Up against some tough circumstances, Tawakkal, a young entrepreneur in Islamabad, Pakistan, runs a thriving carpentry business. He employs three full-time people, he says, and makes between $200 and $1,000 a month. In a country where the annual income per capita is $1,500, that’s great.
His accomplishment is even more remarkable because he can’t read and write.
He is one of the estimated 781 million people in the world who are illiterate (30 million of them are in the United States). Imagine not having access to books, to Google or to written communication like email.
Tawakkal has been able to overcome those hurdles with a surprising tool: Social media. He went first onto Facebook, after he noticed other skilled carpenters posted their pictures there.
Now, he uses WhatsApp, which enables him to find new clients by having his current clients forward photos. And, he communicates with clients using pictures – which offer the reassurance that might otherwise come from formal marketing or written communication.
“I don’t know how I would have done my work (without them),” he told me via an interpreter, who typed his answers into email. “I would certainly not have so many clients, but I would also have struggled with finishing my existing jobs.”
Some people have looked at the effect of technology, especially social media, on literacy — remember The Gutenberg Elegy, which worried about the end of reading? But if you look at the worry from the other side, technology is an opportunity for people with low literacy. By making its user interface easy for everyone, Facebook made it accessible for people who couldn’t read and write. The keys: icons and phone numbers.
Now, to an extent not widely recognized, social media is empowering illiterate people economically. Consider Muhammad Mustafa, a social entrepreneur who aims to make a market out of those 780 million, starting in Pakistan.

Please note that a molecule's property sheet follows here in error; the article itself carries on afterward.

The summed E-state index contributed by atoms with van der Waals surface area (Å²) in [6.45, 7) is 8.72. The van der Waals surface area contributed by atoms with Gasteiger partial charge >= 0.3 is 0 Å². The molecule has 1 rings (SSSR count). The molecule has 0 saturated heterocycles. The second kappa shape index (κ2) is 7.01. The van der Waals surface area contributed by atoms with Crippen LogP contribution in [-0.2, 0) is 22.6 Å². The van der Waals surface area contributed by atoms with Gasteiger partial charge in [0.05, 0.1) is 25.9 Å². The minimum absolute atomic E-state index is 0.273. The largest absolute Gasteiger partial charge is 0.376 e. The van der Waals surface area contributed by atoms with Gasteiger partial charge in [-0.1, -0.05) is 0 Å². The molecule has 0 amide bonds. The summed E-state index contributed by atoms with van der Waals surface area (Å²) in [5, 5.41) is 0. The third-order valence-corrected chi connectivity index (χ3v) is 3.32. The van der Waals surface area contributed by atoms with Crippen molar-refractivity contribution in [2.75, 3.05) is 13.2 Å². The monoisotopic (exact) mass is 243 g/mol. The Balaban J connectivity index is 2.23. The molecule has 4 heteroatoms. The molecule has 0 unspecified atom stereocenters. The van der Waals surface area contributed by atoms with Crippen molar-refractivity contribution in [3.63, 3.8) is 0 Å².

I found Tawakkal through Mustafa, who won a $110,000 grant as a Stanford Social Innovation Fellow. (Disclosure: I write as a freelancer for Stanford Graduate School of Business). After a career as head of brands for China Mobile in Pakistan, Mustafa decided he wanted to do more good in the world. He is launching a jobs startup for illiterate people, EasyJob, in Karachi, and hopes to make a business model by selling advertising on the platform.
In his research for his startup, looking for a way to build an Internet platform for people with low literacy, he discovered what was apparently an unintended consequence of Facebook.
“I believe Facebook is a leader in developing an icon-based interface that let illiterate users get familiar with the Internet. Facebook’s mass-market appeal coupled with this easy-to-understand interface was a winning combo,” Mustafa said by email. “And I believe their use of the phone number as an alternative to email as user ID was what opened the platform up to a very large audience.”
People who can’t read and write are a natural part of what’s known as conversational commerce.
Facebook was facing stiff competition in that market from WhatsApp, as Tawakkal’s experience shows. It bought the Mountain View-based company in 2014. Tawakkal sends his existing clients photos so they can see the progress on the work on WhatsApp.
“We have regular power outages, and some clients think we use it as an excuse not to finish their work on time,” he said. “But when I show them a photo of their incomplete work, they realize that I have been working on it for some time.”
Facebook is now developing Messenger with an eye to getting even deeper into the conversational commerce market.
“WhatsApps voice notes feature has made it very easy for low-literacy people to communicate,” Mustafa said. “I know of employers sending their illiterate domestic help voice notes that contain an entire grocery list!”
Who knows which part of the Facebook conglomerate will win, but people who can’t read and write certainly have. Mustafa, who is also researching his market in Lagos, Nigeria, told me the story of a washerwoman he interviewed who was trying to get ahead despite the obstacles.
She knew she needed to earn more money, and that she could do so if she learned to make beads for jewelry. “But how to do so, if she couldn’t read?” Mustafa said.
She found a workshop where women made the beads, and then, walking down the street, discovered a laundry service that overlooked the workshop. In the laundry, she could position herself by a window that overlooked the bead-makers, so she could learn their trade.
Social media has opened the door for people like Tawakkal. Now, the question is how to open it even wider, for people like her.